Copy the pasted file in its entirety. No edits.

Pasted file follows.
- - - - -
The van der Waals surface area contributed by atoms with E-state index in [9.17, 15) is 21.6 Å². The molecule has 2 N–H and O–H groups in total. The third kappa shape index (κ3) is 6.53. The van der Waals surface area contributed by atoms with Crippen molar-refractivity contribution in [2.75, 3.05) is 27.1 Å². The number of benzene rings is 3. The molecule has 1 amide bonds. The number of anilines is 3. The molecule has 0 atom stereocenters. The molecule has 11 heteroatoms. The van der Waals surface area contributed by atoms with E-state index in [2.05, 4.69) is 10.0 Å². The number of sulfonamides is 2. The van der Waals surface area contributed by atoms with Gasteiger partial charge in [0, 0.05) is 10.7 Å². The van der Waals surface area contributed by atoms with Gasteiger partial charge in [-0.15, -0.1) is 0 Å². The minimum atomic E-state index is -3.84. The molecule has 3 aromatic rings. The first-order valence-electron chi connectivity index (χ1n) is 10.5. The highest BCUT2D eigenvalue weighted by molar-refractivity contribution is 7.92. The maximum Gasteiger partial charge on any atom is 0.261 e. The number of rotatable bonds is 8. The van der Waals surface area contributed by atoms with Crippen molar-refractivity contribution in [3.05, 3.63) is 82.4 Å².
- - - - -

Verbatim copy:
The van der Waals surface area contributed by atoms with E-state index in [9.17, 15) is 21.6 Å². The molecule has 2 N–H and O–H groups in total. The third kappa shape index (κ3) is 6.53. The van der Waals surface area contributed by atoms with Crippen molar-refractivity contribution in [2.75, 3.05) is 27.1 Å². The number of benzene rings is 3. The molecule has 1 amide bonds. The number of anilines is 3. The molecule has 0 atom stereocenters. The molecule has 11 heteroatoms. The van der Waals surface area contributed by atoms with E-state index in [2.05, 4.69) is 10.0 Å². The number of sulfonamides is 2. The van der Waals surface area contributed by atoms with Gasteiger partial charge in [0, 0.05) is 10.7 Å². The van der Waals surface area contributed by atoms with Gasteiger partial charge in [-0.15, -0.1) is 0 Å². The minimum atomic E-state index is -3.84. The molecule has 3 aromatic rings. The first-order valence-electron chi connectivity index (χ1n) is 10.5. The highest BCUT2D eigenvalue weighted by molar-refractivity contribution is 7.92. The maximum Gasteiger partial charge on any atom is 0.261 e. The number of rotatable bonds is 8. The van der Waals surface area contributed by atoms with Crippen molar-refractivity contribution in [3.05, 3.63) is 82.4 Å².